“The Sherpas are among the world’s most robust ethnic groups. They have amazing stamina and can work at the same fast pace for months. As a rule-of-thumb, they can carry their own body weight for days without experiencing fatigue. That the ethnic Sherpas are elite mountaineers and experts at working in difficult mountains conditions makes them the perfect trail builders. But according to Geirr Vetti it isn’t only their strength that makes the Sherpas amazing trail builders. He believes the Sherpas’ intimate awareness of their surroundings makes them great at their work in the outdoors. “Every mountain and every path is different and has its own challenges,” Vetti said. “But the Sherpas are almost superhuman, having evolved to master working at altitude with respect for nature. They have immense respect for nature and life on Earth. If the rest of the world had a fraction of this respect, we would not have problems with the climate and pollution.” Although the Sherpas are making an invaluable, ongoing contribution to Norway’s mountain heritage, Vetti does believe there is one thing they might learn from us: “Organizing.” And this is also why it is great when people from different cultures like Norway and Nepal are now working together and learn from each other!
What began as a source of income in the Sherpas’ climbing off-season is now an almost year-round operation. At the time of writing, organizer-in-chief Nima Nuri Sherpa, from the roadless and tight-knit community of Khunde in Nepal’s Solukhumbu District, was working in the Lyngen Alps east of Tromsø to inaugurate a new mountain trail with seven others from the same village. Over the course of a month, his team were creating more than 400 steps, made from up to 500 tonnes of local stone, and manoeuvring each one-tonne slab by hand after they had been airdropped into the wilds by helicopter.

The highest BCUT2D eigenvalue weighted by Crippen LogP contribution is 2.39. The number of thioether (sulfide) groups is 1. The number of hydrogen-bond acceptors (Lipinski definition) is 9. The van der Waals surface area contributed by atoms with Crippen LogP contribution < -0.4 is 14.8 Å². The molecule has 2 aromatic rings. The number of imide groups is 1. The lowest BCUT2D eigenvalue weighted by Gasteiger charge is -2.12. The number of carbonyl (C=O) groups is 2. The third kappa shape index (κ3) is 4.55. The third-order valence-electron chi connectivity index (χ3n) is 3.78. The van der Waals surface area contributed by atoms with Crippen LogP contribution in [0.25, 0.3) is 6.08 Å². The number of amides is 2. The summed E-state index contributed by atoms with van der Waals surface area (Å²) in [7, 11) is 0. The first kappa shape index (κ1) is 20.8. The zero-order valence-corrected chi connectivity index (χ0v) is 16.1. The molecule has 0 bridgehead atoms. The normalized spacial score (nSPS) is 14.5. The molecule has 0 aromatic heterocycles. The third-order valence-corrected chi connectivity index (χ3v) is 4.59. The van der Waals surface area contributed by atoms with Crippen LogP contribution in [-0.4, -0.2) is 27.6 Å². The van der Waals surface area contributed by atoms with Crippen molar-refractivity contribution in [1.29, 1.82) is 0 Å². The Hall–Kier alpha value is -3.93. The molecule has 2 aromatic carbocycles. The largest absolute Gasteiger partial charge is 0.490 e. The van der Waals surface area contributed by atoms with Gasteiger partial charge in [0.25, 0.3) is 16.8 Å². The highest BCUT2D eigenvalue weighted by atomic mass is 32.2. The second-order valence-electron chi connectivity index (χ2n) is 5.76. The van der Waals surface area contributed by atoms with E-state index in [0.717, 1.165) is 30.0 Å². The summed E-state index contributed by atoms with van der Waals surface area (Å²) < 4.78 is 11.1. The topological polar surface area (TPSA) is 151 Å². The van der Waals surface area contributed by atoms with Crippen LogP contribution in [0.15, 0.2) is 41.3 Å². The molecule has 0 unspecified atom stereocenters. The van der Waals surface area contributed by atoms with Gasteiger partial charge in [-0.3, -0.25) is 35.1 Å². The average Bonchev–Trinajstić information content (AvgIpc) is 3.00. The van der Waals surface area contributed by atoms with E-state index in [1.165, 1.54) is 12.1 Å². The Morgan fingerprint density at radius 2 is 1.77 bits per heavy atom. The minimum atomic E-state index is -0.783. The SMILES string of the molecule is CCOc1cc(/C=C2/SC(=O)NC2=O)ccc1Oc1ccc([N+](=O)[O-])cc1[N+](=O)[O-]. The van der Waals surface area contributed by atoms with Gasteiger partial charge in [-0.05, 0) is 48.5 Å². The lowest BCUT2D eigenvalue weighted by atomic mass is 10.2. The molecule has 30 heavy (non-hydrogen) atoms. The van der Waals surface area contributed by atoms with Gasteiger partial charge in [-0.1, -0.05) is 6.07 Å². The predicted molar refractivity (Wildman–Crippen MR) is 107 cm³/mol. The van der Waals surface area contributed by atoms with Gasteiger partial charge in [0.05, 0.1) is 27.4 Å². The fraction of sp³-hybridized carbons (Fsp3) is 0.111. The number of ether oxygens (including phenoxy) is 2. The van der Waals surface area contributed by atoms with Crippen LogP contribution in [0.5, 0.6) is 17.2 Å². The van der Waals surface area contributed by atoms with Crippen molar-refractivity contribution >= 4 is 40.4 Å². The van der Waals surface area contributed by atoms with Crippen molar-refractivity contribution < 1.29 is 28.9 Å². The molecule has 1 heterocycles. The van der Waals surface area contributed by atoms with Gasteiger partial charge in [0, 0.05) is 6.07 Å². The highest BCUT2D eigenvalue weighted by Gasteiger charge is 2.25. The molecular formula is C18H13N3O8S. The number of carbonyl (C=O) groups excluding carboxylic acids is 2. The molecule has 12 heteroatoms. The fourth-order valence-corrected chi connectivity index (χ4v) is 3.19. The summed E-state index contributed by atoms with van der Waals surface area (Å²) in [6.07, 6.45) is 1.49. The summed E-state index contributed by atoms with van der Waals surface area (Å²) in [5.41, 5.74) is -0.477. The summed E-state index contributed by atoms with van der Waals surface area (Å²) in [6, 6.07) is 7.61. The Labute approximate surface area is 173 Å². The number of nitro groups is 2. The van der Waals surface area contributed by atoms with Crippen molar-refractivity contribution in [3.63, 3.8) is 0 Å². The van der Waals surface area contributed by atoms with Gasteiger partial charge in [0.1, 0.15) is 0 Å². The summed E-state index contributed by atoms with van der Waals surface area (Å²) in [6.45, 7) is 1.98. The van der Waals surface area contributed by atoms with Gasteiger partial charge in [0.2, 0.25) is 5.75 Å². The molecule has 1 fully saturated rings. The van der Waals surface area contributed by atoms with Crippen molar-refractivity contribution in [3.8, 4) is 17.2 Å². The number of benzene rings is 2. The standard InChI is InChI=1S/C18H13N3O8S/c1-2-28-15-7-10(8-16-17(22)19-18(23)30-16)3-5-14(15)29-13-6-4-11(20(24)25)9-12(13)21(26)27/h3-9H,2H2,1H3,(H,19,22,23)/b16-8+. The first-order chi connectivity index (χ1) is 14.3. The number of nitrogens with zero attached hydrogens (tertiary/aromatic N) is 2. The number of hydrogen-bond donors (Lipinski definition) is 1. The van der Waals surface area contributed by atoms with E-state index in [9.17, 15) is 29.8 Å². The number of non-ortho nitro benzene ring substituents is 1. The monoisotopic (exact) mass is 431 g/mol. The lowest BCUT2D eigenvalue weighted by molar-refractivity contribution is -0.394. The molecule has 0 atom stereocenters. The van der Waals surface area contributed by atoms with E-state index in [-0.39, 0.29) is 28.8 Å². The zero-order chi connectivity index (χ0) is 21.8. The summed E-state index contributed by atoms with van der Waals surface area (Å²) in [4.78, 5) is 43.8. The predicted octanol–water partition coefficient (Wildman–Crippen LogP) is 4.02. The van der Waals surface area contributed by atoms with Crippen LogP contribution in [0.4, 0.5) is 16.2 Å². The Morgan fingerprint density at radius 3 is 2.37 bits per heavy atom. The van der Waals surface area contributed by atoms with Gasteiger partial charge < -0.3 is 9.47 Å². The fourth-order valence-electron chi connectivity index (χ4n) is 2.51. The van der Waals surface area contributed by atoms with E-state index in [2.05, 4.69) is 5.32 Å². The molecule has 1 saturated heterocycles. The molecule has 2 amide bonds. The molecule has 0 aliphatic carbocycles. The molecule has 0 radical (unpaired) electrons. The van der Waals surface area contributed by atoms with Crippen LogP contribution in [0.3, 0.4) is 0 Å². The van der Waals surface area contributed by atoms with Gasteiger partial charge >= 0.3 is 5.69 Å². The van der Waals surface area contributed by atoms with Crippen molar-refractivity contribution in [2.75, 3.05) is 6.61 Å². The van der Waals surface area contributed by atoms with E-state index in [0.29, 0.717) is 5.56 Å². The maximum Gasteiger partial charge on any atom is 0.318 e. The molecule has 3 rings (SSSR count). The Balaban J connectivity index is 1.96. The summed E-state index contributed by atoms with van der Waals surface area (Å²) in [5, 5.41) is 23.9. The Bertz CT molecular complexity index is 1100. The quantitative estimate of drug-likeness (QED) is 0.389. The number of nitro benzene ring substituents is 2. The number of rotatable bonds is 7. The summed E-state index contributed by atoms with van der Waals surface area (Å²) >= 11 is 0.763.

“Our communities have always transported everything in and out of our region by ourselves or by yak, and these lessons have been passed down by every generation,” said Nuri Sherpa, matter-of-factly. “Traditionally, we found our calling as climbing guides, but building mountain stairways is less risky and of more benefit to the people of what is now our second home. This is good karma.”
Their work has even greater impact for the Sherpas at home in Solukhumbu: since the project’s inception, schools and a hospital were able to be built in Khunde and neighbouring Khumjung, while income is continuously funneled into the wider community to improve health and social welfare.
But it is not just the potential for earning a wage several times larger than would be earned at home, according to the Sherpas themselves, who spend between seven months and a year working on the Norwegian paths. “Money comes and goes. The things we have learnt in Norway will be with us for the rest of our lives. I feel like we are creating history. One day, my grandchildren will be able to come to Norway and see what we have built,” says Sherpa Nima. Fittingly, the Sherpas, so inspired by their Norwegian projects, have undertaken similar work on the pathways that bind their mountain kingdom together.
Even today Vetti relies on a pool of some 120 hardy Sherpas every year. It is telling that his business is thriving despite the coronavirus pandemic. This summer, 39 builders arrived to work on 20 projects across the country. Calls to build similar projects have also come in from around the world namely, Sweden, the Faroe Islands and the Middle East. Together with 80 staircase developments and maintenance contracts cancelled over the past 18 months because of Covid, 2022 is ramping up to be Stibyggjaren’s busiest year yet.
When you visit Norway’s attractive outdoors, it is likely that you will find yourself hiking along one of its Sherpa trails. Remember to pause a minute to admire their hard work and skills. Remember also to respect these trails, and all other hiking trails around the world. Don’t go seeking alternative paths, preserve and protect the habitats you’re exploring, leave no trace and stick to the Sherpa Stairs!